Bulgaria Table of Contents
Uprisings against Ottoman control in 1875 and 1876 began military action that finally brought Bulgaria conditional independence in 1878. Bulgaria was a major battleground in the Russo-Turkish War of 1877-78. Russia fought the war as the champion of Slavs living under the Ottoman Empire in the Balkans. Under the Treaty of San Stefano, signed March 3, 1878, Bulgaria became an autonomous state under Russian protection. The same year, the European powers forced Bulgaria to sign the Treaty of Berlin, returning substantial territory to the Ottoman Empire in the name of regional balance, but Bulgaria retained its autonomy.
Conflict with Balkan neighbors began when the new nation sparked a brief war with Serbia in 1885 over control of the province of Eastern Rumelia. Seeking compensation for Bulgaria's annexation, Serbia invaded the province and was defeated by Prince Alexander, modern Bulgaria's first ruler. After inconclusive fighting, Bulgaria and Serbia agreed to the Treaty of Bucharest, which restored prewar borders in 1886.
During the twentieth century, persistent territorial disputes and dissatisfaction with borders determined Bulgaria's position in four wars. In 1912 Bulgaria entered the Balkan League, a military alliance with Serbia and Greece, to eliminate the last vestiges of Turkish rule in the Balkans and to expand its own territory in the process. Fielding approximately 180,000 troops, Bulgaria provided the bulk of the military personnel for operations against Turkish forces in the First Balkan War. Bulgarian armies besieged Constantinople in November 1912, but they were driven back temporarily by the Turks. When the key city of Adrianople fell to Bulgarian and Serbian forces in March 1913, Turkey capitulated. It surrendered its European possessions under the Treaty of London in May 1913.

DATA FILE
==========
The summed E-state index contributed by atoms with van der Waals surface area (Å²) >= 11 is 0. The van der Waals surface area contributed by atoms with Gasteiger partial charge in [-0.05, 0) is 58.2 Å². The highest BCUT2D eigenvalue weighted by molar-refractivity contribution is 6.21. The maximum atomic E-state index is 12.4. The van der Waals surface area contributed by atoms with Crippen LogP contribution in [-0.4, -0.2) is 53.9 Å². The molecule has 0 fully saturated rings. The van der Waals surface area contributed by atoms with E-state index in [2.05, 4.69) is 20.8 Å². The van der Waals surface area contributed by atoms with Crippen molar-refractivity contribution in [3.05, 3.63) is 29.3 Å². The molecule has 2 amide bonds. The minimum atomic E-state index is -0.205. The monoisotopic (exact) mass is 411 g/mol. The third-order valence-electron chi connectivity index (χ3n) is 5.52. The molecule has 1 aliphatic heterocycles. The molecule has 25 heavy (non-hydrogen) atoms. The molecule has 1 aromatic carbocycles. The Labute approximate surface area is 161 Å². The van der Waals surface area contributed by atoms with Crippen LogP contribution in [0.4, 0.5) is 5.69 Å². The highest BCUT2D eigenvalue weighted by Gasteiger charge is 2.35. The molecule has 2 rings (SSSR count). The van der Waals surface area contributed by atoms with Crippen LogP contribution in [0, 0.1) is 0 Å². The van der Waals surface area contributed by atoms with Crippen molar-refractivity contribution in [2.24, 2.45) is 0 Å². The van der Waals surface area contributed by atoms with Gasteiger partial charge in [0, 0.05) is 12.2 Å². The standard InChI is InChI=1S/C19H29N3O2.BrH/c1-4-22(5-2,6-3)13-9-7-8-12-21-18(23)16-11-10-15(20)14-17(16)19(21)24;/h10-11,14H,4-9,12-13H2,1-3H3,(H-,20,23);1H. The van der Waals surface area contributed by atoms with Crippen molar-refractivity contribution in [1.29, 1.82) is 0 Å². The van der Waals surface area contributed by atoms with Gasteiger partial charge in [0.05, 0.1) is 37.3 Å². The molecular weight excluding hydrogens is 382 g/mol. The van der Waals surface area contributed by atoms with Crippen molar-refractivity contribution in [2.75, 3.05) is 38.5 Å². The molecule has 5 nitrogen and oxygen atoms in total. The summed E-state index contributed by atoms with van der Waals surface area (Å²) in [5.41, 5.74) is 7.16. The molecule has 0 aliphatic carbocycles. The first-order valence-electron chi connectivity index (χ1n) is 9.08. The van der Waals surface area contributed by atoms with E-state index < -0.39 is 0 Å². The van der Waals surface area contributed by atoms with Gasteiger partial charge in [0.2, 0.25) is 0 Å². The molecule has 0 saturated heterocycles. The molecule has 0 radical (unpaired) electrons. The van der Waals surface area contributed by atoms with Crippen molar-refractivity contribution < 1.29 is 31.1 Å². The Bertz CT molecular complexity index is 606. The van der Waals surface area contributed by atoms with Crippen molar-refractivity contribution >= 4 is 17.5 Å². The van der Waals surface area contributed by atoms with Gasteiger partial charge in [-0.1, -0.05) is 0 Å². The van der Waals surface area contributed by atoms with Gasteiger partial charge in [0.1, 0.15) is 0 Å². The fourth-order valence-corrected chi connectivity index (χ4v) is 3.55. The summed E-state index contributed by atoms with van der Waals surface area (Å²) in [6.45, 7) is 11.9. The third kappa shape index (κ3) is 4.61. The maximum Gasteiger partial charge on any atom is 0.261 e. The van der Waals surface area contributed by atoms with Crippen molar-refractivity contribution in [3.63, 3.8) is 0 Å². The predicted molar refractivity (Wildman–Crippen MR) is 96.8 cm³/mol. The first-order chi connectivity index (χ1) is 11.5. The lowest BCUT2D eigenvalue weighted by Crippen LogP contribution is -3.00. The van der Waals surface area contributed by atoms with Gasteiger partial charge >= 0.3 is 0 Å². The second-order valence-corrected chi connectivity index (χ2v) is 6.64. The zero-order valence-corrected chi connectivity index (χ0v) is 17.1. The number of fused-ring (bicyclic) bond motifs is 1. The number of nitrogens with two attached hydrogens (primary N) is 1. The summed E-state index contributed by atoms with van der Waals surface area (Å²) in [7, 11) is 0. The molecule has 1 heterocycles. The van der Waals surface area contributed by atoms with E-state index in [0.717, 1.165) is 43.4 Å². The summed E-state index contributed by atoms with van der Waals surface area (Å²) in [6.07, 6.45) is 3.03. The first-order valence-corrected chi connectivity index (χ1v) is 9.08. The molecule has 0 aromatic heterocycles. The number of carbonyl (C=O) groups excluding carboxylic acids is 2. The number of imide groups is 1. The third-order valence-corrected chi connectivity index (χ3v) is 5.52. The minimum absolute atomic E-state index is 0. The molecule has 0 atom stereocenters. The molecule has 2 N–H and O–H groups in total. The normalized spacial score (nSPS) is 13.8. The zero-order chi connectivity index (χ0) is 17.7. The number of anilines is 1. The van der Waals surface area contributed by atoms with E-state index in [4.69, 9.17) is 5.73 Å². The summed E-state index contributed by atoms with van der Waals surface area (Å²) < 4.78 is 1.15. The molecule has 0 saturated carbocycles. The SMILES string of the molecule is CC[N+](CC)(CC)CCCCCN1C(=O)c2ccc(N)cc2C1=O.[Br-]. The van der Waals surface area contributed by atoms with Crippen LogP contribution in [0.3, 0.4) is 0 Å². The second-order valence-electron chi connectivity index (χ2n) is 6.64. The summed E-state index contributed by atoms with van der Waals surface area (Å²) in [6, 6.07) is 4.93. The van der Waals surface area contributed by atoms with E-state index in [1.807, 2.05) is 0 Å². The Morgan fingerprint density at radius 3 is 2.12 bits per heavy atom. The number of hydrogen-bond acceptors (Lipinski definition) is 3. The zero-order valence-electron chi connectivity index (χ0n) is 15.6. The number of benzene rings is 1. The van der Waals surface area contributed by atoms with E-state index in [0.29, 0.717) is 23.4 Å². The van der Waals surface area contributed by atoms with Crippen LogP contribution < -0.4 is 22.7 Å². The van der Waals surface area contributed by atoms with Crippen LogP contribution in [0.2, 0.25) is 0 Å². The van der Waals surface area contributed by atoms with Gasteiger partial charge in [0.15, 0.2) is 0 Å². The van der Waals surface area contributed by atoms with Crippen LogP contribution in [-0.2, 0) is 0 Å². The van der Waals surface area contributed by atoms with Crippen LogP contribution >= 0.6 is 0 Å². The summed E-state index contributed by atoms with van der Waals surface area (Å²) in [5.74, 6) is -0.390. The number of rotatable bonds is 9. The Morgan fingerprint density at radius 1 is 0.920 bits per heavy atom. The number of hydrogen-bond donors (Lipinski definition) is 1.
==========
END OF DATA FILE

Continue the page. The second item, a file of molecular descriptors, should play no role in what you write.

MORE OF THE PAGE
A dispute over the spoils of the First Balkan War led directly to the Second Balkan War. Bulgaria asserted that Serbia occupied more of Macedonia and Thessaloniki than it was allowed by the prewar agreement. In June 1913, Bulgarian armies attacked Serbian forces in Macedonia and another army advanced into Thessaloniki. After checking this offensive, Serbian and Greek forces pushed the Bulgarians back into Bulgaria in July. Romania then declared war on Bulgaria and advanced unopposed toward Sofia, while Turkey capitalized on the situation to retake Andrianople. Bulgaria sued for peace and lost territory in Macedonia, Thrace, and Southern Dobrudja to Greece, Serbia, and Romania respectively in the Treaty of Bucharest (August 1913).
Bulgaria's rivalry with Serbia and Greece defined its participation in World War I. Bulgaria avoided involvement in the war until 1915 when it mobilized 1.2 million soldiers and joined the Central Powers in attacking Serbia. Bulgaria took this action in the expectation that a victory by the Central Powers would restore Greater Bulgaria. In October 1915, two of Bulgaria's armies drove west into Serbia while allied Austro-Hungarian and German armies drove south. Bulgarian forces blocked British and French troops in Thessaloniki from linking with Serbian forces.
In mid-1916 over 250,000 British, French, and Serbian troops prepared for an offensive from Thessaloniki northwest along the Vardar River. Although the Germans and Bulgarians preempted the offensive and drove this force beyond the Struma River by late August, the war then settled into a long, costly stalemate along the Vardar. Seriously weakened by a poor military supply system and widespread unrest among the soldiers, Bulgaria collapsed and surrendered in 1918. The country suffered greatly during the war. Mobilization disrupted food production, and German requisitioning of grain and other foodstuffs taxed stored food supplies. About 100,000 Bulgarian soldiers were killed in combat, and 275,000 noncombatants died as a direct result of the war (see World War I , ch. 1).
Data as of June 1992
Bulgaria Table of Contents